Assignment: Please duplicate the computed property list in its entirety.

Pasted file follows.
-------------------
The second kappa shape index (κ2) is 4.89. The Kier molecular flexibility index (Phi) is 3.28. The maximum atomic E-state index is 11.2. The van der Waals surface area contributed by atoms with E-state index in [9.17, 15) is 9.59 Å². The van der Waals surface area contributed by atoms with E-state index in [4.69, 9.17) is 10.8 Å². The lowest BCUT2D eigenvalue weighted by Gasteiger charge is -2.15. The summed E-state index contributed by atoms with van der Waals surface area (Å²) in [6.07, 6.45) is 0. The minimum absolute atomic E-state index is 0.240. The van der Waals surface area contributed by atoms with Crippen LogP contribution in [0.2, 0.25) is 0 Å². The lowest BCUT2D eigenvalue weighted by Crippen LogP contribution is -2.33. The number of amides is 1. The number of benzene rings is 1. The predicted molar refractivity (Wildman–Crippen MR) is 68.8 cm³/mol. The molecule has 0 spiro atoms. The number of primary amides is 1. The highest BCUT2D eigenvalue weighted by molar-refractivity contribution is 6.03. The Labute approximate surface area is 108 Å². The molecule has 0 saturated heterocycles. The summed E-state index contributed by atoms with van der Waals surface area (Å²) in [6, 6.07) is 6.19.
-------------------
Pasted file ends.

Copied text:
The second kappa shape index (κ2) is 4.89. The Kier molecular flexibility index (Phi) is 3.28. The maximum atomic E-state index is 11.2. The van der Waals surface area contributed by atoms with E-state index in [9.17, 15) is 9.59 Å². The van der Waals surface area contributed by atoms with E-state index in [4.69, 9.17) is 10.8 Å². The lowest BCUT2D eigenvalue weighted by Gasteiger charge is -2.15. The summed E-state index contributed by atoms with van der Waals surface area (Å²) in [6.07, 6.45) is 0. The minimum absolute atomic E-state index is 0.240. The van der Waals surface area contributed by atoms with Crippen LogP contribution in [0.2, 0.25) is 0 Å². The lowest BCUT2D eigenvalue weighted by Crippen LogP contribution is -2.33. The number of amides is 1. The number of benzene rings is 1. The predicted molar refractivity (Wildman–Crippen MR) is 68.8 cm³/mol. The molecule has 0 spiro atoms. The number of primary amides is 1. The highest BCUT2D eigenvalue weighted by molar-refractivity contribution is 6.03. The Labute approximate surface area is 108 Å². The molecule has 0 saturated heterocycles. The summed E-state index contributed by atoms with van der Waals surface area (Å²) in [6, 6.07) is 6.19.